Wednesday, 16 June 2010
World Cup Wines. Day Six. Spain vs Switzerland
The last of the first round of group matches sees Spain, world renowned for Rioja, play Switzerland, world renowned for the cuckoo clock.
Every country - indeed many an individual region within the Old World winemaking countries - has its own wine style. For Spain, this is mature red wine. Red wine that has been allowed to age in its own time in serried ranks of oak barrels beneath the winery. Wine that is made and then left. For years.
Yes, I know about modern Spain and the modern trend for modern young juicy fruitful easy-gluggers, but to me that's just not Spain. Traditionally and historically Spanish winemakers have used regional grape varieties to create a number of variations on a age-old theme. A theme exemplified by traditional Rioja. Rioja with vanilla, with leather, with dark and spicy overripe red fruit. Red wine that is really quite brown. At the top of the quality tree Rioja Gran Reserva is aged four years or more in oak, Ribera del Duero gets better with the passing years and even cultish young pretender Priorat shouldn't be touched until it's had five years ageing.
But you can find everyday, affordable representations of this brown red style in wine merchants and on supermarkets shelves - even in corner shops - across the UK. You'll recognise the bottles, they're wrapped in a gold wire cage.
Nowadays it's an affectation , something to attract your attention, a bit of nice window dressing. Historically it was a quality guarantee - proof that the contents were as the bottle left the winery, to stop crafty restaurateurs refilling expensive Rioja bottles with cheaper stuff then passing it off as Gran Reserva.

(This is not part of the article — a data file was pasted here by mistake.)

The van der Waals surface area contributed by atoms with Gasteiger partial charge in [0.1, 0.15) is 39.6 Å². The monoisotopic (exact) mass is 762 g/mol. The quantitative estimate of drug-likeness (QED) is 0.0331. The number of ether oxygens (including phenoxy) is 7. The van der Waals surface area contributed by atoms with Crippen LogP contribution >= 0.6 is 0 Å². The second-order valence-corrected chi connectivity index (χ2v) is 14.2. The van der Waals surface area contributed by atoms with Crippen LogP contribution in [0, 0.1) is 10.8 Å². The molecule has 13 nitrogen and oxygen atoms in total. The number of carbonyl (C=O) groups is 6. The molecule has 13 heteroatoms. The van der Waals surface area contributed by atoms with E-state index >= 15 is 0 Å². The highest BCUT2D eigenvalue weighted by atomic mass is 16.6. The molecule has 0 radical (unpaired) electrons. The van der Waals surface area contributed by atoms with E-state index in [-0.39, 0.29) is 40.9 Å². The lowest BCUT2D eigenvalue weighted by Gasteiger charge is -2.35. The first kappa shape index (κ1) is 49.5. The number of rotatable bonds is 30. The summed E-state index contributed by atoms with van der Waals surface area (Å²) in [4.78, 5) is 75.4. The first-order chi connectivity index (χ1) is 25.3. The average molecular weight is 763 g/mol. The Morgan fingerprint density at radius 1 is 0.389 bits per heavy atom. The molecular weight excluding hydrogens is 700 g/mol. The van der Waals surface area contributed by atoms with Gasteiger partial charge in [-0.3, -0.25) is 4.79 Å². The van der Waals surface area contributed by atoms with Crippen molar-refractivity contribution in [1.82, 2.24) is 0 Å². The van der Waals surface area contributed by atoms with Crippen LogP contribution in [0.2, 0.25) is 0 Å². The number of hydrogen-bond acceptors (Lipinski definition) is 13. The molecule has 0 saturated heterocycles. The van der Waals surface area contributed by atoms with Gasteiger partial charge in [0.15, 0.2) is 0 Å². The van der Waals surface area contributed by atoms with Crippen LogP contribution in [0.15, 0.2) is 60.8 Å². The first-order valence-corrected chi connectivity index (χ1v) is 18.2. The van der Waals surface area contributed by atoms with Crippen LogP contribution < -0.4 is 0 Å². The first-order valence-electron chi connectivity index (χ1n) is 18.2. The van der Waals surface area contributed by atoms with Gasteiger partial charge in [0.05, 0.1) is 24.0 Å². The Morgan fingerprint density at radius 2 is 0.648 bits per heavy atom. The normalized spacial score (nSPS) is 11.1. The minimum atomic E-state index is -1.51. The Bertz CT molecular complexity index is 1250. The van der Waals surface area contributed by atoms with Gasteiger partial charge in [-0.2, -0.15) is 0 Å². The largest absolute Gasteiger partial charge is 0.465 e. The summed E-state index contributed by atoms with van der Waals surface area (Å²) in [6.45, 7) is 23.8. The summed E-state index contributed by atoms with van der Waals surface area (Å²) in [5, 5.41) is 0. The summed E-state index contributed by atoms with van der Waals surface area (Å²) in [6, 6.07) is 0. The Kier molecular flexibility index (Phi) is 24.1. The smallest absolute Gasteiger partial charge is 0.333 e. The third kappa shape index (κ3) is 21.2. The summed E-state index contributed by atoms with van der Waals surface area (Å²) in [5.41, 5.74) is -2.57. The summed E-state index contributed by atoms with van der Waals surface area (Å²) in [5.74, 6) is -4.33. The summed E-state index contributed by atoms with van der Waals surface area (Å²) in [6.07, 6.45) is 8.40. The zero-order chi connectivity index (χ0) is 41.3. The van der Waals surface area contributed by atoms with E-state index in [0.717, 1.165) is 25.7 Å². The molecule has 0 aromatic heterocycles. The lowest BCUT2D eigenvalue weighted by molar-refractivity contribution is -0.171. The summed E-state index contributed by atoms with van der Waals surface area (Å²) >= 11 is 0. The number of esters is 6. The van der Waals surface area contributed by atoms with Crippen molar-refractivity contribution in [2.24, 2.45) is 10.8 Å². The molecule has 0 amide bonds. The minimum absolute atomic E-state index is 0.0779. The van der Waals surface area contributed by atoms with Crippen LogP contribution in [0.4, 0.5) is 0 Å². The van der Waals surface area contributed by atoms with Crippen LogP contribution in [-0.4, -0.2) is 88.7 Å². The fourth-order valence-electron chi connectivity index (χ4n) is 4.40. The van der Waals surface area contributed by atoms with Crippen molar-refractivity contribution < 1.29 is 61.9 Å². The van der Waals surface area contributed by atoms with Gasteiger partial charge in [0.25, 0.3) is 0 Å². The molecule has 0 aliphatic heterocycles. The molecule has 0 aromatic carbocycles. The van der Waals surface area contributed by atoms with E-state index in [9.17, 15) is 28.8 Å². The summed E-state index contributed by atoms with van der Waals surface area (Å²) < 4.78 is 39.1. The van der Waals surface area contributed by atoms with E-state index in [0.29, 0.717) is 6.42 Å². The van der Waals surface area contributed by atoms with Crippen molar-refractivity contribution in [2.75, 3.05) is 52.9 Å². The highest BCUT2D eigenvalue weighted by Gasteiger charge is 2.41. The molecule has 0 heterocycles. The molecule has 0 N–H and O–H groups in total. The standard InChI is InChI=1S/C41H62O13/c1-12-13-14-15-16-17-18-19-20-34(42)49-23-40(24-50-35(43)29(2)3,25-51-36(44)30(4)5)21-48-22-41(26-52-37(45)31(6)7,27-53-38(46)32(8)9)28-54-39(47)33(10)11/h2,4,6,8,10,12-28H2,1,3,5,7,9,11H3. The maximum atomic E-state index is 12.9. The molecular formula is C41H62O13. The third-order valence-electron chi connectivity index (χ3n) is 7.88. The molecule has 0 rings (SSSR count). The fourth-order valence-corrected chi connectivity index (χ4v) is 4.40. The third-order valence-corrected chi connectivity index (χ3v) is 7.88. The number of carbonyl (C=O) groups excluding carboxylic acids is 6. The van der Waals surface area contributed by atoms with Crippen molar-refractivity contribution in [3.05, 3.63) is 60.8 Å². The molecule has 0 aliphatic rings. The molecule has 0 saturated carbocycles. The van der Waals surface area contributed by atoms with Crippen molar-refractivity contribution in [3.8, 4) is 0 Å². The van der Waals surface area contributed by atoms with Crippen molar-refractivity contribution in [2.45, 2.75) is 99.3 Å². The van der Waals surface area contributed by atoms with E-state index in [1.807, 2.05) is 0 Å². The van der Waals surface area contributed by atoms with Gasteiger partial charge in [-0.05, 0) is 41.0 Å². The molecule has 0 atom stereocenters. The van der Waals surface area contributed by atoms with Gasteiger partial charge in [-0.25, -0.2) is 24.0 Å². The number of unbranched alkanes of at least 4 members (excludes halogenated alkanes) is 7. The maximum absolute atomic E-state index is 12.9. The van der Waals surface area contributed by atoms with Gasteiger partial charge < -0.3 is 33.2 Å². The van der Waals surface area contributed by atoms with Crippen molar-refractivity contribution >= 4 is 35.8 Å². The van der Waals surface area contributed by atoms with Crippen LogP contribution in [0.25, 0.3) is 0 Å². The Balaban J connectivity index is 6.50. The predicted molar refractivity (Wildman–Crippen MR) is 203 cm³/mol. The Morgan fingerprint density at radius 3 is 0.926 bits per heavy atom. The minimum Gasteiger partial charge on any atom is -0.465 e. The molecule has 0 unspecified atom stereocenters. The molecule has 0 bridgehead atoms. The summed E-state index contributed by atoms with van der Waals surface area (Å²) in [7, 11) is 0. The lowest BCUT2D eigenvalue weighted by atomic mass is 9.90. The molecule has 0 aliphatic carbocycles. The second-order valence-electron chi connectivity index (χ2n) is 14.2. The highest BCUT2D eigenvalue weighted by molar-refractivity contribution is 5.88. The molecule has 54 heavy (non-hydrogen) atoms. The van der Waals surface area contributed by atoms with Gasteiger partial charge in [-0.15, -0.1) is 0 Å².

Today you'll even see the golden cages on wines from supposed lesser regions like Valdepeñas on the central plain of La Mancha or Calatayud in Aragón - but the wines are still typical. Names like Anciano, Vina Albali, Castillo de Montearagon, Palacio del Conde and Conde Galiana spring to mind but the key is the combination of age, six or seven years plus, and wire, and brown red wine. Like Rioja, many are also based around the Tempranillo grape.
Everybody loves the Swiss. Roger Federer. What a player. Renée Zellweger?
Anyway, the Swiss have all our money so we have to be nice about them. Even if they're very secretive. You've got to ask yourself what are they hiding?
Well, for starters, their wine. Switzerland borders Austria, France, Germany, Italy and Liechtenstein and they make wine in several styles that mirror the winemaking of their neighbours Austria, France, Germany, Italy and Lichtenstein. Guess which is best? French style, probably.
But you don't see huge amounts outside the borders of Switzerland - not least because it's relatively expensive for the rest of us, but also the volume doesn't justify much export. Of course it does find its way onto international restaurant and merchant wine lists, not least for a) its novelty value and b) to attract wealthy Swiss clientele.
Chasselas is the white grape the Swiss call their own but they also create quite extraordinarily flavoursome whites from much more unusual local grape varieties like Humagne Blanc, Arvine and Amigne. Cave La Madeleine and Germanier-Balavaud are the award-winning wineries for whites while Gantenbein is the name on a good label of Switzerland's take on Pinot Noir.
Forget modern Spain with its Euro 2008 success. When we're talking about the old-fashioned, traditional, historical Spain, we're talking about a football team that always promised much and always failed to deliver.
No wonder the Swiss won.